Please see the complete Best practices for benchmarking Codel and FQ Codel page for extensive details.
Benchmarks such as netperf, speedtest.net, and netanalyzer are all flawed in that they tend to test single stream behavior, rather than multi-stream. Most of the web based tests peak out at 20Mbits, and none run long enough to generate a statistically valid result.
The core bufferbloat benchmarks all test “latency under load”, for multiple streams. The kind of testing you should do while optimizing your network connection would be, for example, A speedtest.net test, WHILE doing a ping. A netperf, WHILE making a phone call, trying to hold the latency and jitter of the smaller stream (ping or voip)small.
We have developed the Flent tool suite to make benchmarking these various network attributes easier, with results that can be easily shared and graphed several dozen ways. It is available for Linux, BSD, and BSD-derived systems such as OSX.
The codel algorithm uses buffering as a “shock absorber”, and thus, short term udp flooding tests such as netalyzer, show the actual physical amount of buffering, not the amount codel eventually converges on for a single stream. So netanalyzer in particular, will show you have excessive buffering, when a better test would be measuring latency of a second stream.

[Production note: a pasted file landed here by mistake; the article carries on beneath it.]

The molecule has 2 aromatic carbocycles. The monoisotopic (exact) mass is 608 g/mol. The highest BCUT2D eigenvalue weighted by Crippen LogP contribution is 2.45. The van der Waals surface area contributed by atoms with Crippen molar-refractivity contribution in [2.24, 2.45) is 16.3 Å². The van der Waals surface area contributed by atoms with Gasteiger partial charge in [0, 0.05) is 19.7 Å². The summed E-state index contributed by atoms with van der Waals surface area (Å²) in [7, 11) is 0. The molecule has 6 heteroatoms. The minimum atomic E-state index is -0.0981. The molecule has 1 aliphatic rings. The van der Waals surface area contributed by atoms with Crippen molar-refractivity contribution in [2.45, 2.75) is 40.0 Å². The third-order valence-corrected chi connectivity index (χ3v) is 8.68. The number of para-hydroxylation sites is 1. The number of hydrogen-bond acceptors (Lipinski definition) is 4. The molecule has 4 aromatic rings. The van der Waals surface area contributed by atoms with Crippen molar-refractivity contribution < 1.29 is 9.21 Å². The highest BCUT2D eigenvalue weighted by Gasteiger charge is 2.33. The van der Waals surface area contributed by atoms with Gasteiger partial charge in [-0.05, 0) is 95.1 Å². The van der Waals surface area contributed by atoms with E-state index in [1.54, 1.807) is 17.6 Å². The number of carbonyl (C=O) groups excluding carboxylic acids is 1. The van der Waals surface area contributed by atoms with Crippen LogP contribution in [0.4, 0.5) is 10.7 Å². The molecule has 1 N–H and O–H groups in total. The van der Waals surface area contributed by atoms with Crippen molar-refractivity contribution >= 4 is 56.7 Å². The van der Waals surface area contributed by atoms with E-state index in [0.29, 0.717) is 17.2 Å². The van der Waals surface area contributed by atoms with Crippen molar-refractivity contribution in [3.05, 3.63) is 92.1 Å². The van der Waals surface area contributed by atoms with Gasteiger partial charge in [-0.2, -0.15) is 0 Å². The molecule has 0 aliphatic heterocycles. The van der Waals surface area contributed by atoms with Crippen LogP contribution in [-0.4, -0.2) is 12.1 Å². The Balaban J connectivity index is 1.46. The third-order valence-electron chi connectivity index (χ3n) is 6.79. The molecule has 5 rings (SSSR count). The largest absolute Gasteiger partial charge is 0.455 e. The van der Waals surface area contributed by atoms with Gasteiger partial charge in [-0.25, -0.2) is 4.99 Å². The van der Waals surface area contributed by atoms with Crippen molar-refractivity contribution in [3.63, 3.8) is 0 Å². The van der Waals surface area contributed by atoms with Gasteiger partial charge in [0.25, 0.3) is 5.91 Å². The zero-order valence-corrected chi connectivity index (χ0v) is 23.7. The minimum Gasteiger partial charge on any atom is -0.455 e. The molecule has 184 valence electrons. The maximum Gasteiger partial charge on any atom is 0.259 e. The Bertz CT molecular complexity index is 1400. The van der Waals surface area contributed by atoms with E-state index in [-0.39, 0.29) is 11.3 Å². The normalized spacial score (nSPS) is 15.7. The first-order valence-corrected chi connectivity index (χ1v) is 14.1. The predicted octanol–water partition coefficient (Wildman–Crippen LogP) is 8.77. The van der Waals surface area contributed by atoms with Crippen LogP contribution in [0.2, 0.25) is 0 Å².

Unmeasured by anything, fq_codel gives the first packet in each stream priority, so that small streams jump to the front of the queue, allowing for much higher parallelization and utilization. We keep hoping to be able to benchmark this effect on web applications in particular, but haven’t come up with a way to do so.
The fq_codel version of codel won the accolades of codel’s co-designer, Van Jacobson :
fq_codel provides great isolation… if you’ve got low-rate videoconferencing and low rate web traffic they never get dropped. A lot of the issues with iw10 go away, because all that other traffic sees is the front of the queue and you don’t know how big its window is and you don’t care because you are not affected by it. And: fq_codel increases utilization across your entire networking fabric especially for bidirectional traffic… If we’re sticking code into boxes to deploy codel, don’t do that. Deploy fq_codel. It’s just an across the board win.” - Van Jacobson
And since then, we’ve been working on deploying it, rather than refining it.